By Wendy Burton
Phoenix Staff Writer
For some, the conviction and sentencing of the shooter who killed a teenager at Arrowhead Mall was a form of closure.
For others, it wasn’t.
The Rev. Marlon Coleman came to Muskogee several months after the mall shooting.
“Personally, I don’t think there’s any way to have closure,” Coleman said. “I don’t think sentencing a young person gives closure — it highlights the fact there is a lot of work that still needs to be done.”
Muskogee was rocked by the April 2010 murder of Jerrod Reed, 17, at Arrowhead Mall.
The Phoenix staff voted the top story of the year was the sentencing of the mall shooter, Dondray Fowler.
Fowler was found guilty on July 20 on one count of first-degree murder. He also was found guilty of four counts of assault and battery with a deadly weapon. A fifth person wounded in the shooting declined to testify.
Fowler, 22, was sentenced Oct. 3 to life in prison with the possibility of parole on the murder charge and 30 years each to be served consecutively on the four counts of assault and battery with a deadly weapon.
He will be incarcerated for at least 140 years before he will be eligible for parole.
After Coleman arrived in Muskogee, he saw fear among the city’s residents and saw the call for help for the city’s youth.
But, he said, the city continues to need healing from the mall shooting and other gang-related crimes over the last two years.
Madison Latta, 15, read a victim impact statement at Fowler’s sentencing hearing in October. Latta, one of those who was shot, said: “This changed me for my whole life. I can’t do the things I could April 9, 2010.”
Latta, sobbing, hugged relatives outside the courtroom after the sentencing.
Muskogee County District Attorney Larry Moore said the verdict and subsequent sentencing of Fowler brought him a range of emotions — both as the DA and as a regular citizen.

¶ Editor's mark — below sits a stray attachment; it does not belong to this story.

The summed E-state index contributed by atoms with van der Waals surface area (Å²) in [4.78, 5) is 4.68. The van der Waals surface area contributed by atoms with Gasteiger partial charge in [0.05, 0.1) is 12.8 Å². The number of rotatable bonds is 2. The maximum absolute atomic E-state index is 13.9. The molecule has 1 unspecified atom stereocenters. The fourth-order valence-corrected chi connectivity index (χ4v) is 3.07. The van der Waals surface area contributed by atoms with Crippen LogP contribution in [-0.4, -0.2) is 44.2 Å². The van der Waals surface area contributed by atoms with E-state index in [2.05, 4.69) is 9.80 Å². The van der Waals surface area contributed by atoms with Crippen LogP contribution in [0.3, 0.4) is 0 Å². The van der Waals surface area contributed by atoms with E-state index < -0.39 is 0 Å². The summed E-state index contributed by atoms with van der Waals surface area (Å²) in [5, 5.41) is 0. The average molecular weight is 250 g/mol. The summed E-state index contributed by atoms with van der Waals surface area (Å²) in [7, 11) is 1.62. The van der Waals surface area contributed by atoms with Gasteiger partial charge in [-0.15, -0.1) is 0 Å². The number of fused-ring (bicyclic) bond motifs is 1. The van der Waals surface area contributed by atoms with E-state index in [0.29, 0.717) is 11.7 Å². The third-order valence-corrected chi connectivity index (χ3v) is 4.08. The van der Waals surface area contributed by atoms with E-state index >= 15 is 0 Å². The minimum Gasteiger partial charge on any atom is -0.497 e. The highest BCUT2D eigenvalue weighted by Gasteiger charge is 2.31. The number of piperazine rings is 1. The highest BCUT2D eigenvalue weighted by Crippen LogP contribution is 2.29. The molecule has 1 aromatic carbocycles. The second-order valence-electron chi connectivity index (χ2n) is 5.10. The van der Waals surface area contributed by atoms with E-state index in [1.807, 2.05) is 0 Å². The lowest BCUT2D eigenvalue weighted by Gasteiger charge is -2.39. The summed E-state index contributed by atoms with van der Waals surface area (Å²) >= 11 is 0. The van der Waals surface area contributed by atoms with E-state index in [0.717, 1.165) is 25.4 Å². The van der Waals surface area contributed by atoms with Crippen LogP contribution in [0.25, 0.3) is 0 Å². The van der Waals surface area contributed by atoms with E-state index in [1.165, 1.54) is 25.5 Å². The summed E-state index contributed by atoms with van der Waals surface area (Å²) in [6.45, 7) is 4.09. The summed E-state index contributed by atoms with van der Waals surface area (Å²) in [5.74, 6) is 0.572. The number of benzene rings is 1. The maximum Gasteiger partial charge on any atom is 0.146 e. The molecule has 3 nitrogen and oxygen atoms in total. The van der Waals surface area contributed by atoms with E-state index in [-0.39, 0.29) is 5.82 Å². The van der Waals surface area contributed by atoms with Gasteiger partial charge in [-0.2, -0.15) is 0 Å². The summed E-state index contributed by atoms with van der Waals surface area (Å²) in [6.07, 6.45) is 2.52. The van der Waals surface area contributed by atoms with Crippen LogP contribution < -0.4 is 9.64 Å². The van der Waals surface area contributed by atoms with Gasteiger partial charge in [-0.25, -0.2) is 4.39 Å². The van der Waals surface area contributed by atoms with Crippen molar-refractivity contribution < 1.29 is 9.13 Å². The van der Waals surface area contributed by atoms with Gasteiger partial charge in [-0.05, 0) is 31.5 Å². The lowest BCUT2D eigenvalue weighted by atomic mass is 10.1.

“I’m very satisfied that we were able to obtain convictions and that the main person that caused this melee is imprisoned basically for the rest of his life,” Moore said. “I’m also grateful that Muskogee was blessed in a sense because though we lost one person to the senseless shooting, we didn’t lose five more who were injured.”
Moore said Fowler’s prosecution sent a message, too.
“There are some people you will never deter from doing things like this,” he said. “But there are others that may look at this and say, ‘I can’t get away with taking a gun to the mall and shooting people.’ It does send a message to the people of this county that you aren’t going to come in and shoot up our malls and our people and create a lawless society.”
Since the shooting, law enforcement, schools and community organizations have tackled gang involvement and hoped for change.
Coleman said the religious community needs to take a proactive stance as the city moves forward from the mall shooting.
“So many of these young people are in the situations they are in because they never experienced true love,” he said. “As clergy we need to make it our priority in 2013 to pursue every avenue to make sure they get the love and attention they deserve as human beings.”
Reach Wendy Burton at (918) 684-2926 or firstname.lastname@example.org.